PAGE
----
From J. Caleb Mozzocco of Columbus Alive, a rather kickin alternative newspaper in Ohio.
New New Testament
By J. Caleb Mozzocco
If enough people beyond the usual comics audience get
around to reading it, I have a feeling that controversial
thinker and author Douglas Rushkoff’s new monthly series,
Testament (DC/Vertigo), could ignite a real firestorm.
In other words, it makes for a pretty potent read. Not only
is it well-written and even better illustrated (by artist
Liam Sharp), it manages to tell a dramatic story that’s
relevant to the religions, politics and societies of our
world while presenting a story that’s uniquely a comic book
Rushkoff is new to comics, but not to the subject matter.
In a sort of afterword to the series that’s on the last
page of the first issue, he claims that, from a media
theorist’s point of view, the Bible was probably written in
the wrong medium (given all the options we have today, like
comics, TV and computers), and that it tells a story that’s
still unfolding, one that involves “incantations, incest
[and] inter-dimensional travel.”
As for the comic, it opens with a retelling of the Abraham
and Isaac story, then flashes forward to a (very) near
future America, in which another father and son are in a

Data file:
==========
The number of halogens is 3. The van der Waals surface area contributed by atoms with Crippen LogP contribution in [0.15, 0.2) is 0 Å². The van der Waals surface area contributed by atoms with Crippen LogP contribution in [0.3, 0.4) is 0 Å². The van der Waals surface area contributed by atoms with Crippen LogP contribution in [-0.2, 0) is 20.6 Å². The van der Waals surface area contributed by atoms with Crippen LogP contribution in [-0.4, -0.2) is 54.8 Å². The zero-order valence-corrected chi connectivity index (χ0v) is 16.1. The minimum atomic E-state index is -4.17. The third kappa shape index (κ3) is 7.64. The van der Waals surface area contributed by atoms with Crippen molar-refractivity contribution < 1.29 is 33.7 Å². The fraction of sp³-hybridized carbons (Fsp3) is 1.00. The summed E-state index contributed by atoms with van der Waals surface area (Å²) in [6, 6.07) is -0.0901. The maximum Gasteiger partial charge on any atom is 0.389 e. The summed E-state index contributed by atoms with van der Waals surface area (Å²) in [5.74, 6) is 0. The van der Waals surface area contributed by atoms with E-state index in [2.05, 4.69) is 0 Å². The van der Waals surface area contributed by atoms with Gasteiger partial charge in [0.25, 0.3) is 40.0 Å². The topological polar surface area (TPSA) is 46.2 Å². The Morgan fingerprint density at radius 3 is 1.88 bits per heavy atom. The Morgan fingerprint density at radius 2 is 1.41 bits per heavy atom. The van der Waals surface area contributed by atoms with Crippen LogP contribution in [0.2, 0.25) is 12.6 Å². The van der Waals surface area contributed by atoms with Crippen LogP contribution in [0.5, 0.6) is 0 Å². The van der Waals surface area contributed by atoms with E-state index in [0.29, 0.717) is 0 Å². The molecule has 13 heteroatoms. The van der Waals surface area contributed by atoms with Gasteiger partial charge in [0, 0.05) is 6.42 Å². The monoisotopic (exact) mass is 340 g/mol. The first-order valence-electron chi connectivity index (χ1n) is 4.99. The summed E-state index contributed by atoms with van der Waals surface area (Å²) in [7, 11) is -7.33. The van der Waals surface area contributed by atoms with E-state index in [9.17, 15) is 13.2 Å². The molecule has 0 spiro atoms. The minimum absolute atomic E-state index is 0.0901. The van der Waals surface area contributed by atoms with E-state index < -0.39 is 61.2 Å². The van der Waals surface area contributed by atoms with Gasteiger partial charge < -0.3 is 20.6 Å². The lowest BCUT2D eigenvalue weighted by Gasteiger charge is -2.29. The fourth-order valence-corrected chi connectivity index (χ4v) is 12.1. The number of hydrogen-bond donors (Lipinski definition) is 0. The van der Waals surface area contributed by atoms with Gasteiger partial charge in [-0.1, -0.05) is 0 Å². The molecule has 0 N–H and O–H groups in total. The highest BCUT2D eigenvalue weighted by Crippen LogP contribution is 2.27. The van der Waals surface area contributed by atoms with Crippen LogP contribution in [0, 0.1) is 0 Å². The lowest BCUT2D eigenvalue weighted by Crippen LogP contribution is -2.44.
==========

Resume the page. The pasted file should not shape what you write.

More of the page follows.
Our protagonist is Jake, a college student on the eve of
having a radio frequency identification chip installed in
his arm (not science-fiction, by the way; they’re already
out there, just not in our bodies—yet), which the U.S.
government is using to enforce a newly reinstated military
Jake and his scientist father must decide whether to obey
the will of the government, while Jake flirts with joining
a rebel group of young media hackers and magician
anarchists in defying the draft in the name of revolution.
The story runs parallel to the Biblical one, with Moloch
and other godlings serving as a Greek chorus to the events
of both. Calling to mind the more outré works of comics
demigods (and Rushkoff fans) Alan Moore and Grant Morrison,
Testament is a great comic book, but, more significantly,
it’s an important one.